Monday, July 23, 2007

The New Dog...

We have a new dog.

I guess like everything else in life, the way we find a dog has been changed forever by the Internet. So we looked at dogs online at the websites of various animal shelters and humane societies in our general area.

The experience was frustrating and a little disheartening. We discovered that many of the organizations didn't update their listings often enough. We'd
  • Find a dog we were interested in

  • Email the group

  • Receive an email back that had been automatically generated and had an application form attached

  • And fill out the form and send it in

Three or four days later we'd get an email asking for some other information, or telling us the dog had already been adopted, or telling us that the dog had been moved to some other shelter/organization for reasons that were never made clear.

The worst locations had websites so out of date that they included contact phone numbers for volunteers who no longer worked for the shelter or humane society.

Our new dog, Wild ThangWe dealt with one county humane society where a woman told us they had the dog we'd seen online and that we could apply for it, but the animal might be shipped on to another adoption agency even if we wanted it. We found that confusing and, frankly, insulting. The same agency had a person who kept telling us that we couldn't expect better communication or service considering that she was really just a volunteer. When being a volunteer becomes an excuse for shoddy work or unprofessional behavior, in my mind it's time to stop volunteering....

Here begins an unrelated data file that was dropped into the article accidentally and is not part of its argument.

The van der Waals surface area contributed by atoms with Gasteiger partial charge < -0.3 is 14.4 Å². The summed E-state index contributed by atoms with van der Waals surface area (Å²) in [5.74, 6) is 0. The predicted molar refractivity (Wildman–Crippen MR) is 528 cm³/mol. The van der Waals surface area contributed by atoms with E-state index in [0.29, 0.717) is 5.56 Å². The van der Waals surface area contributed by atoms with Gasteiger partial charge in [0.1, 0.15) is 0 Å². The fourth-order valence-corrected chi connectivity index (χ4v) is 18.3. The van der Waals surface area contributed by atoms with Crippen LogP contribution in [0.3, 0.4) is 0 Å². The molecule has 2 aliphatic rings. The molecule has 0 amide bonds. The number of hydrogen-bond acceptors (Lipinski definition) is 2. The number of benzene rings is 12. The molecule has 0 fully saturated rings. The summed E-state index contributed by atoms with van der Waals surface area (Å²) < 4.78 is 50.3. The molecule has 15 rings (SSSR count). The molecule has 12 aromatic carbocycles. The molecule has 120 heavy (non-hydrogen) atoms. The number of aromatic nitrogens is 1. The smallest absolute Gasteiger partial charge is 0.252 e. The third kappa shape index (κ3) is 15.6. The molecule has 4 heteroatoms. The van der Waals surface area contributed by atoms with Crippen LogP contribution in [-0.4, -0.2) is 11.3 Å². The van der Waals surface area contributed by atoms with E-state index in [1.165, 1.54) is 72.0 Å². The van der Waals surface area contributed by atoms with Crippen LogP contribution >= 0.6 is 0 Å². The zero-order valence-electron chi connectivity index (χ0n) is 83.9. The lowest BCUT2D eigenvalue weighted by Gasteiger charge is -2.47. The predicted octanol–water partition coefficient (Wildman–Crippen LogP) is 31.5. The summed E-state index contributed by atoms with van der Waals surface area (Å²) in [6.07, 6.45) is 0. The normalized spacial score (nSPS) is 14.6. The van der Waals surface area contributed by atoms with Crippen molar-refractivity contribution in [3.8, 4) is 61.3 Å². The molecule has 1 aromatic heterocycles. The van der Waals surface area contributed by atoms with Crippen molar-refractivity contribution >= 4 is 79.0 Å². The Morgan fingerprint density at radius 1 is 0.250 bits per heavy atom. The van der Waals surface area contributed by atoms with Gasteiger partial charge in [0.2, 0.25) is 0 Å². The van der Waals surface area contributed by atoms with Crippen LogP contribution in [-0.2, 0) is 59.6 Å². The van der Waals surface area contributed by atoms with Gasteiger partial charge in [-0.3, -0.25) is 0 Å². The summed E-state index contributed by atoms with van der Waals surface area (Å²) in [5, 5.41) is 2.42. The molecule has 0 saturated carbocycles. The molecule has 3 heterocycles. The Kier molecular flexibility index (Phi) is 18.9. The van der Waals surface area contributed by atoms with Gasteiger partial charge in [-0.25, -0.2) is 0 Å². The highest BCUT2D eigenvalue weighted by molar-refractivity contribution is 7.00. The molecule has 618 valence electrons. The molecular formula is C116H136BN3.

In the couple of months that we spent looking for our new pet, we went inside five or six animal shelters and a couple of pet stores. Most, sadly, were run down concrete structures that smelled of dog piss, hidden on a back road.

We found our new pet online. The shelter, in Greeneville, Tennessee, had a phone number (not just an email address). We contacted them on July 18 and asked a few questions, then made the 120-mile trip down to see our new pet and decided to take her. The shelter had indoor/outdoor lots with chain link fence, a manicured lawn and picnic area, and a nice office. The people were warm and friendly.

Her name when she came to the Greene County Humane Society was Macy. She answers to that, but I call her Wild Thang most of the time.

One of the biggest advantages of the shelter in Greenville was that Macy had already been spade and had her shots. All we had to do was reimburse those costs and then take our new pet. Many of the shelters don't carry out those procedures until after someone adopts the pet, and that creates a waiting period and a requirement that the new owner make the trip to the shelter twice.

So far we really enjoy Macy. More about her later...

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